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Mentors tell of students using tears – or cake – to manipulate them

Students' challenging behaviour towards mentors discussed during lively debate at RCN congress.
Tracey Risebrow

Nurses described students' challenging behaviour towards mentors in a lively debate at RCN congress in Liverpool.

The discussion was sparked by a recent study that found some students who receive negative feedback try to manipulate their mentors to avoid failing a placement.

Tracey Risebrow of RCN Suffolk branch, which submitted the matter for discussion, acknowledged the study was small, and said there was a question about whether further research was needed.

The study by Louise Hunt, senior lecturer in adult nursing at Birmingham City University, revealed some students had used questionable behaviour to influence decisions, including:

  • Bringing in cakes, hugging or crying.
  • Talking about personal circumstances or illness.
  • Questioning the

Nurses described students' challenging behaviour towards mentors in a lively debate at RCN congress in Liverpool.


Tracey Risebrow of RCN Suffolk says more research is needed   Photo: John Houlihan

The discussion was sparked by a recent study that found some students who receive negative feedback try to manipulate their mentors to avoid failing a placement.

Tracey Risebrow of RCN Suffolk branch, which submitted the matter for discussion, acknowledged the study was small, and said there was a question about whether further research was needed.

The study by Louise Hunt, senior lecturer in adult nursing at Birmingham City University, revealed some students had used questionable behaviour to influence decisions, including:

  • Bringing in cakes, hugging or crying.
  • Talking about personal circumstances or illness.
  • Questioning the mentor's competence or accusing them of bullying.
  • Being openly hostile by making verbal or physical threats or even resorting to violence.

Falsely accused

London nursing student mentor Nicky Williams recalled how she had challenged a student who was concentrating on 'inappropriate' practice areas. Ms Williams said the student replied that she had wanted to take on 'something easy'.

She added: 'I was then removed as her mentor because she accused me of bullying her.'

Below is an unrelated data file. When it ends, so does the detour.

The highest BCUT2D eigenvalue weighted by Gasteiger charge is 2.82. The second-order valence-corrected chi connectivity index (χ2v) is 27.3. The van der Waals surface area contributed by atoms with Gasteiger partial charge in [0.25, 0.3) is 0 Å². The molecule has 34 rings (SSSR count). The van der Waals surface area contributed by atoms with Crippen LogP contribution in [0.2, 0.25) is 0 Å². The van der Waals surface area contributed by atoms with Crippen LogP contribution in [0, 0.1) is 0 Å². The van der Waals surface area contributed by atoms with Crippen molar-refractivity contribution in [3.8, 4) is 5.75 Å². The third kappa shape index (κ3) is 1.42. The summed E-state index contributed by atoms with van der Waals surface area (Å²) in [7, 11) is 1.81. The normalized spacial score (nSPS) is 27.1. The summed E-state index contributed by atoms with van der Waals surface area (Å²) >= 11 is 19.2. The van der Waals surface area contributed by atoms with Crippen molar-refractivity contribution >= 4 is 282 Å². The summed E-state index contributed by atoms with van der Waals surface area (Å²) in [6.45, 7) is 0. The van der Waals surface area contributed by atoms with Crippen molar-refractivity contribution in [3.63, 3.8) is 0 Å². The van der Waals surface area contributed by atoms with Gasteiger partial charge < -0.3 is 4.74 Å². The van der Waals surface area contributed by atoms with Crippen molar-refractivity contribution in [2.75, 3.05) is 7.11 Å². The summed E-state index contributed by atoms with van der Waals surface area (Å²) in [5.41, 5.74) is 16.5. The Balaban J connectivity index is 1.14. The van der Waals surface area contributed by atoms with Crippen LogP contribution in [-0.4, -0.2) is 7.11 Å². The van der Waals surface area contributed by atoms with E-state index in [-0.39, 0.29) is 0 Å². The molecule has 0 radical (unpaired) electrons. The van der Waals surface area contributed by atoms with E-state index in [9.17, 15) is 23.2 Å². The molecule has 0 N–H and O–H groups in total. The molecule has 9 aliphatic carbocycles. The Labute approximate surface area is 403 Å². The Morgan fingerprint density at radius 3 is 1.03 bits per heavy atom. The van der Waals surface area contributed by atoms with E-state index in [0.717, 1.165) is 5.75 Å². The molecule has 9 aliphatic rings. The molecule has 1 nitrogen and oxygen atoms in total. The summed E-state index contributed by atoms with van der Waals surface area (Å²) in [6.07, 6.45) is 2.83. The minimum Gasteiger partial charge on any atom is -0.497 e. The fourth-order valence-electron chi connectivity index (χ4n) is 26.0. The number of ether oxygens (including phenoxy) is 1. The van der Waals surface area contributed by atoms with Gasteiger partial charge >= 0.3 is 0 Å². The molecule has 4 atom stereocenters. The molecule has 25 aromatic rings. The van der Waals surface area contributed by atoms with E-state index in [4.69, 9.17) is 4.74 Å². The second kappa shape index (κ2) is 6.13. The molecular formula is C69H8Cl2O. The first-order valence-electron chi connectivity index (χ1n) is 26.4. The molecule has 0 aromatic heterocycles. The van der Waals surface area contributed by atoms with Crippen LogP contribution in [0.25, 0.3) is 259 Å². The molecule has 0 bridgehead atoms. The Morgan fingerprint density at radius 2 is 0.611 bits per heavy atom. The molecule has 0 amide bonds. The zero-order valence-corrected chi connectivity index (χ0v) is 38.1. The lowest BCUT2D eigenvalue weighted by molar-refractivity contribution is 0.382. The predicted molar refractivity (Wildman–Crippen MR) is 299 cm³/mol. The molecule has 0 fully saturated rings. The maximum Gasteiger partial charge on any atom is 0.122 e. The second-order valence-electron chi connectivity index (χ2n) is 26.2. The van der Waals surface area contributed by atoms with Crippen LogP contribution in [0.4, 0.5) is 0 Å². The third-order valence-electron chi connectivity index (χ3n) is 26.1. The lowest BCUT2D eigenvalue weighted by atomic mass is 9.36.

Norfolk nurse Helen Oatham said universities and workplaces needed to be aware of these issues. Ms Oatham said she had recently witnessed an experienced nurse with a clean record in tears because a student had submitted a grievance against her merely for asking questions.

'The grievance was not upheld,' Ms Oatham added. 'But the impact on this mentor is going to take a long time to heal.'

Support for mentors

Ms Risebrow told congress: ‘We should be thinking about how we can support our mentors.’

RCN forensic nursing forum chair Zeba Arif said one student she had mentored – who did not like the standards and goals she set – had made a complaint that she could not speak English properly – a claim dismissed by Ms Arif's manager.

Ms Arif said it was not acceptable for some students to blame mentors for their own shortcomings.

Understanding needed

RCN north west board member Mark Anthony warned nurses against judging people's behaviour without understanding their motivations.

‘We mustn’t pre-judge people,' he said. 'This is part of our role in the NHS.'

Advanced nurse practitioner Wendy Fairhurst said the research had come from a 'very small’ study and it was important to look at the reasons for people's behaviour.

She said she was the mother of a nursing student and could see the pressures and stress of juggling clinical placements and academic work.

'Students are under stress – balancing clinical and academic work is what is important.'

'Mentors have issues too'

Anglia Ruskin University second-year nursing student Amelia Offord said the role mentors played was vital.

But she warned: 'It’s not always students – sometimes it’s mentors that have issues with students.'

Second-year nursing student Grant Byrne said: 'Anyone can be a bully or be bullied. Instead we should be asking why in 2017 there are any bullies in our health service?’


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